This recipe comes together so quickly in a food processor that you can make this simple, elegant cake on a moments notice. The flavor combination of tart/sweet apricots and rich almonds is one of my favorites. 

Mix, pour and bake
Mix, pour and bake

Yield: 6 Prep Time: 20 minutes Cook Time: 45 minutes

Ingredients:

  • 10-12 Blenheim or other fresh, ripe apricots, halved

  • 1/2 cup blanched whole or slivered almonds

  • 1/4 cup flour

  • 1 teaspoon baking powder

  • 1-1/2 teaspoons vanilla

  • 1/4 teaspoon almond extract

  • 2 large eggs

  • 3/4 cup sugar

  • 5 tablespoons unsalted butter, melted

  • powdered sugar, sifted (optional)

Directions:

  1. Preheat oven to 325 degrees. Generously butter a 9-inch round glass or ceramic baking dish

  2. Place apricot halves cut side down in baking dish in concentric circles

  3. In a food processor, chop the almonds with the flour and baking powder for about 1 minute until finely ground

  4. Remove the almond mixture and place in a bowl. Put the eggs, sugar, vanilla and almond extracts in the food processor and mix for 1 minute

  5. While the processor is running, add the melted butter and pulse for 10 seconds

  6. Scrape down the sides of the bowl and add in the flour mixture. Pulse for a few seconds, just until the flour disappears

  7. Pour the batter evenly over the apricots and bake for 40 to 45 minutes, until the cake is golden and has shrunk away from the edge of the pan. Remove from the oven and cool, then dust with sifted powdered sugar.

Adapted from the San Francisco Encore Cookbook



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21 comments on “Apricot Orchard Families”:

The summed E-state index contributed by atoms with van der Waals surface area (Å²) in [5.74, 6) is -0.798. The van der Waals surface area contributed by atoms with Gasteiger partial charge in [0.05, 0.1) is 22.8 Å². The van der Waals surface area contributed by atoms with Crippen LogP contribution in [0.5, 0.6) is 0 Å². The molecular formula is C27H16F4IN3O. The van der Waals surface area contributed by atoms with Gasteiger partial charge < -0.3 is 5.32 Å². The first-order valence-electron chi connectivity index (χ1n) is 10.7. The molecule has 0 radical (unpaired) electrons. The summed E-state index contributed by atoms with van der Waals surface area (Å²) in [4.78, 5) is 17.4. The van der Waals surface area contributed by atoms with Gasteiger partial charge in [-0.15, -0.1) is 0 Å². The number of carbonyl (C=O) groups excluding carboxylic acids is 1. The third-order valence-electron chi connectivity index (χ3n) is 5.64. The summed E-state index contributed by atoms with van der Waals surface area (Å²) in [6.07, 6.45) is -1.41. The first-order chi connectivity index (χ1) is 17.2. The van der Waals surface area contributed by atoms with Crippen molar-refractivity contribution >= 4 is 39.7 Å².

1. I just happened on this blog and really enjoyed the pictures and descriptions of orchard life. My family built a house in Los Altos in the early 50’s in the middle of an apricot orchard. We had 22 trees on our property and I spent many summers cutting cots to be dried. Across the street was a prune orchard and almond orchards. Lots of memories playing in the orchards and picking fruit. Such a simpler, safer time to have lived. Ps. I haven’t tasted a good apricot in many years.

  2. When I was a girl we lived in Los Altos Hills and my grandmother lived in San Jose in an apartment building. Across the street form her was a prune orchard and I would always run over their to pick up some prunes that had fallen off the trees. I remember so well the frequent site of rows and rows of fruit trees during my childhood. How wonderful that you are recapturing this history.

  3. The Alameda-Hemkirke apricot was developed by my grandfather, Leonard Coates. He had a nursery in Morgan Hill in the early 1900’s and was most known for prunes. Andy Mariani would always give some to my mother when we visited his orchard. It pleases us that he has continued growing this variety.

  4. What a wonderful post to come across tonight. I’m in love with Blenheim Apricots. I grew up in the area – in what was an apricot orchard at one time. Lucky for us, our backyard included one of the apricot trees from the old orchard. Summers were busy with canning apricot, making pies and cobblers and enjoying them fresh. Dad even tried to “dry” them once. Now with my own family we are lucky to have a Blenheim tree in the backyard and this season it has blessed us with an abundance of beautiful and tasty fruit. Yes, we’ve been busy with canning, preparing fruit to freeze for pies and cobblers, and nibbling them fresh. Yum! So happy to have found your blog and this post! 😉

  5. Thanks for putting so much into this. What depth of history and flavor I would have missed in life without your efforts. I would have missed much of the beauty and humanity of the apricot had you not shared. Thank you.

  6. You missed two great apricot families in San Benito County — Apricot King and B&R Farms. You can find them online.